One such officer was Lt. Leonadis Jenkins of the 1st Dragoons1. He had seen his regiment cover itself in glory, when on 18 August 1846, five Dragoon companies under the command of General Stephen W. Kearney took part in the bloodless conquest of Santa Fe2. Lt. Jenkins’s close friend and classmate from the Military Academy’s Class of 1841, Lt. John Love. rode with the Dragoons into Santa Fe and then placed in field command of Company B3 In October of 1846, the War Department ordered Lt. Love to Dayton, Ohio, with directions to build the company up to wartime compliment of 80 enlisted men.4

While Lt. Love was busily scouring the countryside in the states of Illinois, Ohio, and Indiana for dragoon recruits, Lt. Jenkins had set up a recruiting station in St Louis, Missouri and was fast reaching his quota of recruits. The energetic lieutenant would take his men down to Jefferson Barracks where he would drill and equip them. In the following letter from Lt. Jenkins to Lt. Love we are given a peek into the mindset of a young officer who, although performing a valuable task of securing and training recruits, sees his chance for fame and promotion fast slipping away, while the star of his dear friend is on the rise.

Jefferson Barracks

March 20, 1847

Dear Love,

I have just returned from Fort Leavenworth where I have been and left 25 recruits and 24 sorrel horses for your company.5 A fair lot of men 6 and tollerable [sic] horses and the new saddle and equipments7. It stormed all the way up and took me 16 days to make the march8. I came back by steamboat.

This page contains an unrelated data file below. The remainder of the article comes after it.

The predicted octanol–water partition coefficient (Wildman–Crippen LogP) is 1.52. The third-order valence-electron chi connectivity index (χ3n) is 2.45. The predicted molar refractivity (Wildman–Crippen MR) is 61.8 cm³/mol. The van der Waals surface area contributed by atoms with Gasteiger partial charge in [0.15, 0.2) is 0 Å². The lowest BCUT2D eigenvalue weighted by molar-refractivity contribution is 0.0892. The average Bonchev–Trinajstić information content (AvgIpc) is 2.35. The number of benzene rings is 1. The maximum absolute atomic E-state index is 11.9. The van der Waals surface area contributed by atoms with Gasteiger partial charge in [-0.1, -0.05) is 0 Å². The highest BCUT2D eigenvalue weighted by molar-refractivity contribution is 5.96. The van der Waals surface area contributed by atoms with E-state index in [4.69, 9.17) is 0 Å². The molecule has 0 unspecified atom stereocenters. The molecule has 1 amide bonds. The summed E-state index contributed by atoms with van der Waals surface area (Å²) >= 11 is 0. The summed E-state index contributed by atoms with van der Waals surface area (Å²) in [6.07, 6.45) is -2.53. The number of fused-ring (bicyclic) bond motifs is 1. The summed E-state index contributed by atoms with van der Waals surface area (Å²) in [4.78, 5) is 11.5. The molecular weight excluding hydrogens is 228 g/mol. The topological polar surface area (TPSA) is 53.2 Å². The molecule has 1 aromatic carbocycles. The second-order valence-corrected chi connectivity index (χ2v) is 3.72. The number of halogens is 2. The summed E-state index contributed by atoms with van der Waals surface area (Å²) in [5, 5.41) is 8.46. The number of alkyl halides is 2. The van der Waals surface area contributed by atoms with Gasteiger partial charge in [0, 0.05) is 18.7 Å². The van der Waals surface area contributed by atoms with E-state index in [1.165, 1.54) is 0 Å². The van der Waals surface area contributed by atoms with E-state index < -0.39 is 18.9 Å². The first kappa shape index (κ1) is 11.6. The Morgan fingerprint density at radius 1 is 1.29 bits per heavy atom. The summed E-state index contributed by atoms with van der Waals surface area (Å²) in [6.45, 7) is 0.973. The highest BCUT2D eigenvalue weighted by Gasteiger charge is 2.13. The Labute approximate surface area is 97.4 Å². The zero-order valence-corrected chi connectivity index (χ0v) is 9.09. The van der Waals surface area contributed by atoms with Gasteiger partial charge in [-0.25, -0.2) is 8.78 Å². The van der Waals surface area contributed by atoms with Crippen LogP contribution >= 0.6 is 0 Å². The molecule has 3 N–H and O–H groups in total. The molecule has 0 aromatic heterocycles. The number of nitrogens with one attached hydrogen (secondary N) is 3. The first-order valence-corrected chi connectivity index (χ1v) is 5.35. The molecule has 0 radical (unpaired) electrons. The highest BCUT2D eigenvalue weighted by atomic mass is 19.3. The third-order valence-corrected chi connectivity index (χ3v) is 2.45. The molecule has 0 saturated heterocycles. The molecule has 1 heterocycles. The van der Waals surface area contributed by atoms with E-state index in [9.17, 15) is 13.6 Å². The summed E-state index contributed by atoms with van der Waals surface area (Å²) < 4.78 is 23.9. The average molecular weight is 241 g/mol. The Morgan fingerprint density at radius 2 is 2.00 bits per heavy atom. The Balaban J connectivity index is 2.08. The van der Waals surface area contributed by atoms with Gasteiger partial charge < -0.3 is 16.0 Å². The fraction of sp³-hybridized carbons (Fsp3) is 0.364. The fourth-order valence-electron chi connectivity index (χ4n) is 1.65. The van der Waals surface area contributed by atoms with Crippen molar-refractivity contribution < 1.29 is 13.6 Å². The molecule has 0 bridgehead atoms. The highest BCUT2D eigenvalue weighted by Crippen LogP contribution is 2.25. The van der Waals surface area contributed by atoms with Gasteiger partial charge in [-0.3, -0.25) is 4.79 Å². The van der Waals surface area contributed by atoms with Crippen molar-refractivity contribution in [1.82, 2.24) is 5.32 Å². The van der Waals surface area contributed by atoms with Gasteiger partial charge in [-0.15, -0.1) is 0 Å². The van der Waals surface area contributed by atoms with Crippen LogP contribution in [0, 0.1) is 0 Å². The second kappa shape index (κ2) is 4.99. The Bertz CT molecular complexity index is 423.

Wharton 9 has just been relieved from the command of the Regiment and Mason 10is considered as commanding it. Stanton 11 is perfectly disgusted and has applied to join his comp__.

I have 13 men and in a few days think I will make it up to 20– as good men as ever enlisted. They get along rapidly in their drill on foot and if I only had a few horses and saddles could have them pretty well instructed by the time that you are ready to receive them. We expect you will be sent here to organize what do you expect? Wharton told me that that he had recommended that as soon as you had 20 men & I 20,you should be sent either here or to Fort L. to fit up as that would make your comp. 80 strong. I believe your arms etc. are mostly here. Wharton has asked Col. D 12 to have 25 sets of accouterments sent up there. I shall persuade him not to do it, if possible, as I suppose you should rather organize here than at Fort Leavenworth as Davenport will let you have your own way here and give you everything you ask for.

As I had not heard from you this winter and wished to meet your wishes while recruiting for your company, I thought I would trouble you with a few lines by way of a friendly greeting.

Where do you expect to get your horses? If I had a few here for drill I could advance your men considerably in the school of the trooper mounted. I am disgusted with the duty. Won’t you exchange with me? This would be a delightful place for you and you won glory enough last summer.13

Yours in haste,

L. Jenkins

Hancock 14 has just arrived here with 60 Infantry recruits en rout for Ft. Smith. He brings news of Genl Taylors bloody affair. 15

Company B was deemed organized on April 19, 1847.16 On 26 June 1847, this untrained unit encountered and fought in a bloody engagement with Comanche tribesmen at the Coon Creeks. 17 On March 16, 1848, Company B, hastily trained as artillerists, played an important part in the battle of Santa Cruz de Rosales.18

1. 1st Lt. Leonadis Jenkins graduated from the Military Academy in 1841. After two years of service on the Great Plains with the 1st Dragoons, he was assigned to recruiting service in 1845. (George W. Cullum: Services and Promotions of the Graduates of the United States Military Academy (New York, C.S. Westcott & Co. 1868) Vol. 2, p.13.